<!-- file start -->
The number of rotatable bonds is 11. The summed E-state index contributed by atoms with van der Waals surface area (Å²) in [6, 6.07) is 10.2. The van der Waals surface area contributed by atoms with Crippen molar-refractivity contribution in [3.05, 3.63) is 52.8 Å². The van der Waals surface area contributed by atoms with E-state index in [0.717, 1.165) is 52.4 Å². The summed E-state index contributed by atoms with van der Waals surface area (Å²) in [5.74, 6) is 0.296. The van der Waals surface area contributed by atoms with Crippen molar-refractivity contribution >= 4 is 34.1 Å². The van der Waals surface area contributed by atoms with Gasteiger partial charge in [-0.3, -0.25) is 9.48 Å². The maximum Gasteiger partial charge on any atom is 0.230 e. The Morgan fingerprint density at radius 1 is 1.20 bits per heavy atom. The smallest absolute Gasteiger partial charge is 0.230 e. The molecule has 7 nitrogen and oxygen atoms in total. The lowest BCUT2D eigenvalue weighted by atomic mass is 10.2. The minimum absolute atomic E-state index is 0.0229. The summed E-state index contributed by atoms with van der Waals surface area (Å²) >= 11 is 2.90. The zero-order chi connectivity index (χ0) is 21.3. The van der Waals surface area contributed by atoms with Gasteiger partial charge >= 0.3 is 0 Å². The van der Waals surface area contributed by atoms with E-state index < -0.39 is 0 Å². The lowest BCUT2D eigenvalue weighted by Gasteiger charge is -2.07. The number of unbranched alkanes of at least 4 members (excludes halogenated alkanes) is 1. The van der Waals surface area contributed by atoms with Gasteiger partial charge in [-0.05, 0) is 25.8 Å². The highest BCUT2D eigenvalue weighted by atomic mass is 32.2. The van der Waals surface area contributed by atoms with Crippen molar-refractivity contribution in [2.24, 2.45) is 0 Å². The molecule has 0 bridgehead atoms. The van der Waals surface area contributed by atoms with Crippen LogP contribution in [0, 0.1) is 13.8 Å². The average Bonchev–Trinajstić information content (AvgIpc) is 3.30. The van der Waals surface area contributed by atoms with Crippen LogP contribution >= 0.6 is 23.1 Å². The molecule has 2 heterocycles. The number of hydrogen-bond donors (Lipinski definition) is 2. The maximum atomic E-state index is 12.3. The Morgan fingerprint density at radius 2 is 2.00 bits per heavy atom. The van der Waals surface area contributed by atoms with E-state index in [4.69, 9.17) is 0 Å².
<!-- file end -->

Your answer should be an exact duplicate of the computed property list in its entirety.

The number of rotatable bonds is 11. The summed E-state index contributed by atoms with van der Waals surface area (Å²) in [6, 6.07) is 10.2. The van der Waals surface area contributed by atoms with Crippen molar-refractivity contribution in [3.05, 3.63) is 52.8 Å². The van der Waals surface area contributed by atoms with E-state index in [0.717, 1.165) is 52.4 Å². The summed E-state index contributed by atoms with van der Waals surface area (Å²) in [5.74, 6) is 0.296. The van der Waals surface area contributed by atoms with Crippen molar-refractivity contribution >= 4 is 34.1 Å². The van der Waals surface area contributed by atoms with Gasteiger partial charge in [-0.3, -0.25) is 9.48 Å². The maximum Gasteiger partial charge on any atom is 0.230 e. The Morgan fingerprint density at radius 1 is 1.20 bits per heavy atom. The smallest absolute Gasteiger partial charge is 0.230 e. The molecule has 7 nitrogen and oxygen atoms in total. The lowest BCUT2D eigenvalue weighted by atomic mass is 10.2. The minimum absolute atomic E-state index is 0.0229. The summed E-state index contributed by atoms with van der Waals surface area (Å²) >= 11 is 2.90. The zero-order chi connectivity index (χ0) is 21.3. The van der Waals surface area contributed by atoms with Gasteiger partial charge >= 0.3 is 0 Å². The van der Waals surface area contributed by atoms with E-state index < -0.39 is 0 Å². The lowest BCUT2D eigenvalue weighted by Gasteiger charge is -2.07. The number of unbranched alkanes of at least 4 members (excludes halogenated alkanes) is 1. The van der Waals surface area contributed by atoms with Gasteiger partial charge in [-0.05, 0) is 25.8 Å². The highest BCUT2D eigenvalue weighted by atomic mass is 32.2. The van der Waals surface area contributed by atoms with Crippen molar-refractivity contribution in [2.24, 2.45) is 0 Å². The molecule has 0 bridgehead atoms. The van der Waals surface area contributed by atoms with Crippen LogP contribution in [0, 0.1) is 13.8 Å². The average Bonchev–Trinajstić information content (AvgIpc) is 3.30. The van der Waals surface area contributed by atoms with Crippen LogP contribution >= 0.6 is 23.1 Å². The molecule has 2 heterocycles. The number of hydrogen-bond donors (Lipinski definition) is 2. The maximum atomic E-state index is 12.3. The Morgan fingerprint density at radius 2 is 2.00 bits per heavy atom. The van der Waals surface area contributed by atoms with E-state index in [4.69, 9.17) is 0 Å².